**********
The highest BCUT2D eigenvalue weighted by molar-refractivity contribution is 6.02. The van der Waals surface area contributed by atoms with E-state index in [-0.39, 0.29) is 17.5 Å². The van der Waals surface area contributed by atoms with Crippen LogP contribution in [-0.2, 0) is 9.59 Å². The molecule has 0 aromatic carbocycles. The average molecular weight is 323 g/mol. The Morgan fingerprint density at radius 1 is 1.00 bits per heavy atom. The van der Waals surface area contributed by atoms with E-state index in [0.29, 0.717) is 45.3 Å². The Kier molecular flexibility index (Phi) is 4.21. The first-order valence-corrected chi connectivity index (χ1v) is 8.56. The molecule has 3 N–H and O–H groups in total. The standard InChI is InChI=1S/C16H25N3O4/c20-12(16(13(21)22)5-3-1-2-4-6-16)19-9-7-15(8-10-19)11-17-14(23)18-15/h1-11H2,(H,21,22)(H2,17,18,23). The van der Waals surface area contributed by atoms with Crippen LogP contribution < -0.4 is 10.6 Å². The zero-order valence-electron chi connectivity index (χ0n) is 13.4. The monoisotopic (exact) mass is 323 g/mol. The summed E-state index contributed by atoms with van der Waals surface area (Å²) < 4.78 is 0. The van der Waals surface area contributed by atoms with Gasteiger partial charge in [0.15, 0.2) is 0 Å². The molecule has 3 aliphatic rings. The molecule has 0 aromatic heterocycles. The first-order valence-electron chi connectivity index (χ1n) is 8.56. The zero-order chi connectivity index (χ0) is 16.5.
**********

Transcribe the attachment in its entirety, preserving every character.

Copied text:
The highest BCUT2D eigenvalue weighted by molar-refractivity contribution is 6.02. The van der Waals surface area contributed by atoms with E-state index in [-0.39, 0.29) is 17.5 Å². The van der Waals surface area contributed by atoms with Crippen LogP contribution in [-0.2, 0) is 9.59 Å². The molecule has 0 aromatic carbocycles. The average molecular weight is 323 g/mol. The Morgan fingerprint density at radius 1 is 1.00 bits per heavy atom. The van der Waals surface area contributed by atoms with E-state index in [0.29, 0.717) is 45.3 Å². The Kier molecular flexibility index (Phi) is 4.21. The first-order valence-corrected chi connectivity index (χ1v) is 8.56. The molecule has 3 N–H and O–H groups in total. The standard InChI is InChI=1S/C16H25N3O4/c20-12(16(13(21)22)5-3-1-2-4-6-16)19-9-7-15(8-10-19)11-17-14(23)18-15/h1-11H2,(H,21,22)(H2,17,18,23). The van der Waals surface area contributed by atoms with Crippen LogP contribution < -0.4 is 10.6 Å². The zero-order valence-electron chi connectivity index (χ0n) is 13.4. The monoisotopic (exact) mass is 323 g/mol. The summed E-state index contributed by atoms with van der Waals surface area (Å²) < 4.78 is 0. The van der Waals surface area contributed by atoms with Gasteiger partial charge in [0.15, 0.2) is 0 Å². The molecule has 3 aliphatic rings. The molecule has 0 aromatic heterocycles. The first-order valence-electron chi connectivity index (χ1n) is 8.56. The zero-order chi connectivity index (χ0) is 16.5.